Hands off our territory

This report on the September 30 Socialist Alliance conference, issued by the Socialist Party executive committee to its branches, attempts to justify the SP's sectarian hostility to left unity and the SA project

1 The September 30 2000 Socialist Alliance conference in Coventry marked the start of an attempt by the SWP to alter the course of the Alliance nationally. The Alliance's constitution states that it is a broad, open, inclusive and flexible organisation, with the right of all parties, organisations and groups to keep their identity whilst participating fully within the Alliance. Our comrades have been involved from the start in the development of the Alliance on this basis. However, at the September 30 conference, the preparation of a protocol for the coming general election was the pretext for a major attack by the SWP on the previously agreed way of developing the Alliance.

2 Backed by several small political groups and a few individuals, the SWP are now trying to change the Alliance prematurely from being a broad federal alliance to being an interim formation between an alliance and their conception of a party, without this change being thoroughly discussed at all levels. They argue for a national committee to be in place that can exert control over all alliance participants, and local alliances that exert control over all local participants. If they continue with their strategy, which at present seems very likely, they will divide the forces which currently make up the Alliance, and new adherents will not remain for long.

3 We have tried to give an objective report and balance sheet of the conference in our paper and in this report to our branches. The SWP, however, have carried a report in their paper which does not even mention any of the differences at the conference.

4 There are very few genuine local alliances with a record of activity and there are many significant political differences between the Alliance participants. This does not mean that the Alliance could not develop its strength in the coming period. The Alliance could play a significant role in bringing together a wider and more united left challenge in the general election. It is possible to develop the Alliance by encouraging the participation of new forces on the basis of a commonly agreed minimum programme and the right of all groups to uphold their own identity and political positions. SAs, groups and political organisations should all be able to conduct their own election campaigns within the Alliance. It is not possible to develop the Alliance in a healthy manner with impatient moves towards a party structure without the necessary degree of discussion and unity.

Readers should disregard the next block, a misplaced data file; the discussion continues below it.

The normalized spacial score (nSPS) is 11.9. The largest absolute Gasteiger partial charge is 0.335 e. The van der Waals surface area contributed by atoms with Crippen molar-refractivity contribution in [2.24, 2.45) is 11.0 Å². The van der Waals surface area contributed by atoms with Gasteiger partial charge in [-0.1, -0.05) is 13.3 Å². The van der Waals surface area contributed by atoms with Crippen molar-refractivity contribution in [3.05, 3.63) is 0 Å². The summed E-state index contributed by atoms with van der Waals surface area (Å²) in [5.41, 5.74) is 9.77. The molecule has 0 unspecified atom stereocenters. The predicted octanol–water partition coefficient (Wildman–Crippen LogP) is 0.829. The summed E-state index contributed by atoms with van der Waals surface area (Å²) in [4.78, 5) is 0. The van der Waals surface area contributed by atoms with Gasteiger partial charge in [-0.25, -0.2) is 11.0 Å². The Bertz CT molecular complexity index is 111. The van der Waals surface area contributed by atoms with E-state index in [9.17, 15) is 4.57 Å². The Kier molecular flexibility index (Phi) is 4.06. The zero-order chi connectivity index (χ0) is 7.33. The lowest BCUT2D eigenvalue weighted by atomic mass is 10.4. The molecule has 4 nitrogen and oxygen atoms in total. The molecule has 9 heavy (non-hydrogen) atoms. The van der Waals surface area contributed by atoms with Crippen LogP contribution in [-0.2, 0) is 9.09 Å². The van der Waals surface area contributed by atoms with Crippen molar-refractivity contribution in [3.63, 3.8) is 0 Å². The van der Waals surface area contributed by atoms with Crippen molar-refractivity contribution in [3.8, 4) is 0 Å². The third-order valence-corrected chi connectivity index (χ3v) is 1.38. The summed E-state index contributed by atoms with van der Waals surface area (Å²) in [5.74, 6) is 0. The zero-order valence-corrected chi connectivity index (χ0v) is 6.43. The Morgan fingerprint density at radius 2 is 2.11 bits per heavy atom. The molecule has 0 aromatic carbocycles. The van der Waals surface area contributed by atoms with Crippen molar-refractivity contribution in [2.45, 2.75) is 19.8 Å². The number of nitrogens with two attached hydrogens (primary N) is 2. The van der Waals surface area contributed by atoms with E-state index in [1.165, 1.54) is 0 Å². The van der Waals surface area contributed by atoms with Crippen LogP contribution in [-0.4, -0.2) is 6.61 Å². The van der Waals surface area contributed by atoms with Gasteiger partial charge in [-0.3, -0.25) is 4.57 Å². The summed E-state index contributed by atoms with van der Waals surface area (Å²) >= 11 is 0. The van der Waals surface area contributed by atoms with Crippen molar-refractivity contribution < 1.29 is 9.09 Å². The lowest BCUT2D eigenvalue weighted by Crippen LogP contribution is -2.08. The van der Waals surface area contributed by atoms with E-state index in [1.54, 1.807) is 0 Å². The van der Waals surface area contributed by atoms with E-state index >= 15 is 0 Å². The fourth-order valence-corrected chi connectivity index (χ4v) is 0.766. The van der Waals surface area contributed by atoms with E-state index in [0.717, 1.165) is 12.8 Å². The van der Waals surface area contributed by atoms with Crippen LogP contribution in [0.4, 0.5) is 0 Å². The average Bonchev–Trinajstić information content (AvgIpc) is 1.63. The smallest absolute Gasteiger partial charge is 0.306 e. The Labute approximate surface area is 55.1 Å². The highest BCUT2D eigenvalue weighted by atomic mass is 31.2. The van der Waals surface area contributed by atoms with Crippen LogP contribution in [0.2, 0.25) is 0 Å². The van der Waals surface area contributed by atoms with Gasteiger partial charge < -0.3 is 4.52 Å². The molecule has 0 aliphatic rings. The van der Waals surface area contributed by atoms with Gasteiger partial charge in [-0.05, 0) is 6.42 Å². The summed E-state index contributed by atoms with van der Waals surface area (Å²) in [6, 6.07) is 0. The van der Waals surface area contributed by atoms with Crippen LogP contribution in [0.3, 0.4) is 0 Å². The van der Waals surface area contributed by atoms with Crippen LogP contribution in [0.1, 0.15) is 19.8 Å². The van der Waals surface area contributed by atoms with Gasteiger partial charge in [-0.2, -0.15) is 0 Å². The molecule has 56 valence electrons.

5 Our party had a very good intervention on September 30. It was necessary for us to state our position clearly and to have a good number of our members present to show our strength of feeling and significant presence on the left throughout the country. Thanks to all comrades who attended. It was notable that our comrades were very united and confident on our position. Many comrades were horrified at the positions put forward by some of the political organisations, and by the blatant underhand manoeuvring of the SWP. However, it was worthwhile having the turnout we had, and it is likely that we will need to have a layer of comrades present at future conferences.

6 In the period before the conference, three different protocols were presented by individual Alliance officers. When the seven officers met on the Thursday night before the conference, they merged the three protocols into one.

7 The first protocol produced was from Manchester SA representative John Nicholson. It was backed by the SWP, amongst others. It stated that the officers would form an election committee, which would "act as a clearing house, in order to resolve any difficulties locally and to reach agreement on the seats which are proposed to be contested, so as to be able to endorse SA candidates formally". SAs, groups or campaigns wanting to stand a candidate would have to pass a series of tests, including proving "substantial level of activity/activists", "credibility of candidate(s)" and "appropriateness of local circumstances". There was no allowance for organisations or groups to stand under their own name as part of the Alliance. It stated that organisations would have "the freedom to describe their own backgrounds and their own party/organisation affiliations", but that a further protocol would be produced by the election committee on this "freedom".